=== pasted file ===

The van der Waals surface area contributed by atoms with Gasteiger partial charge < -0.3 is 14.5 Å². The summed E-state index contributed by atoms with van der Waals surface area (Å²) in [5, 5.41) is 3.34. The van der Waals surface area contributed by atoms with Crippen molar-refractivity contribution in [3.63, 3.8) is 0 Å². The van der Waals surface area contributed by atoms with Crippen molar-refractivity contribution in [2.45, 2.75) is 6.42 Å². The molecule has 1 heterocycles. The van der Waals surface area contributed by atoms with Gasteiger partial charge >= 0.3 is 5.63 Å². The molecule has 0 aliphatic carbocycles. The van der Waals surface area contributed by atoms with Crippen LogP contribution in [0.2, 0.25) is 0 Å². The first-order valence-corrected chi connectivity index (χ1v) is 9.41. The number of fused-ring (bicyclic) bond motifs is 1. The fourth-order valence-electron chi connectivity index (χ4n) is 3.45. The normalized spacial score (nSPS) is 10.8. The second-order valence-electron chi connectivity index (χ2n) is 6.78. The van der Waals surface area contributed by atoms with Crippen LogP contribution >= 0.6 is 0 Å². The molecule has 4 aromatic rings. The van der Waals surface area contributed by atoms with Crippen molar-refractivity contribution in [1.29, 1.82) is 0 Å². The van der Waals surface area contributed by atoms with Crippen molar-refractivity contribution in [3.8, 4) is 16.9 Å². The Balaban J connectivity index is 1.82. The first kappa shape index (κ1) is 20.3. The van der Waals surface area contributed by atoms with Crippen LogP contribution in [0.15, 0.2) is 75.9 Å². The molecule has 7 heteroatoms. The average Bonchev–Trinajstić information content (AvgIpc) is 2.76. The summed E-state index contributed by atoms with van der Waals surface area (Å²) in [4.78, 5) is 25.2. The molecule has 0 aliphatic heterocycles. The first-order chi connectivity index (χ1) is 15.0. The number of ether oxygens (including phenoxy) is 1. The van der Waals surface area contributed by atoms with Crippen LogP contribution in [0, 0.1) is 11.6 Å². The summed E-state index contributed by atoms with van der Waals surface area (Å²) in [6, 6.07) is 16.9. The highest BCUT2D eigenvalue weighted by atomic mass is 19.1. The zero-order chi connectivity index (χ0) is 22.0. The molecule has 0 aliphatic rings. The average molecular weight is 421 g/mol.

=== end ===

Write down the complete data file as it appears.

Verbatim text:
The van der Waals surface area contributed by atoms with Gasteiger partial charge < -0.3 is 14.5 Å². The summed E-state index contributed by atoms with van der Waals surface area (Å²) in [5, 5.41) is 3.34. The van der Waals surface area contributed by atoms with Crippen molar-refractivity contribution in [3.63, 3.8) is 0 Å². The van der Waals surface area contributed by atoms with Crippen molar-refractivity contribution in [2.45, 2.75) is 6.42 Å². The molecule has 1 heterocycles. The van der Waals surface area contributed by atoms with Gasteiger partial charge >= 0.3 is 5.63 Å². The molecule has 0 aliphatic carbocycles. The van der Waals surface area contributed by atoms with Crippen LogP contribution in [0.2, 0.25) is 0 Å². The first-order valence-corrected chi connectivity index (χ1v) is 9.41. The number of fused-ring (bicyclic) bond motifs is 1. The fourth-order valence-electron chi connectivity index (χ4n) is 3.45. The normalized spacial score (nSPS) is 10.8. The second-order valence-electron chi connectivity index (χ2n) is 6.78. The van der Waals surface area contributed by atoms with Crippen LogP contribution >= 0.6 is 0 Å². The molecule has 4 aromatic rings. The van der Waals surface area contributed by atoms with Crippen molar-refractivity contribution in [1.29, 1.82) is 0 Å². The van der Waals surface area contributed by atoms with Crippen molar-refractivity contribution in [3.8, 4) is 16.9 Å². The Balaban J connectivity index is 1.82. The first kappa shape index (κ1) is 20.3. The van der Waals surface area contributed by atoms with Crippen LogP contribution in [0.15, 0.2) is 75.9 Å². The molecule has 7 heteroatoms. The average Bonchev–Trinajstić information content (AvgIpc) is 2.76. The summed E-state index contributed by atoms with van der Waals surface area (Å²) in [4.78, 5) is 25.2. The molecule has 0 aliphatic heterocycles. The first-order chi connectivity index (χ1) is 15.0. The number of ether oxygens (including phenoxy) is 1. The van der Waals surface area contributed by atoms with Crippen LogP contribution in [0, 0.1) is 11.6 Å². The summed E-state index contributed by atoms with van der Waals surface area (Å²) in [6, 6.07) is 16.9. The highest BCUT2D eigenvalue weighted by atomic mass is 19.1. The zero-order chi connectivity index (χ0) is 22.0. The molecule has 0 aliphatic rings. The average molecular weight is 421 g/mol.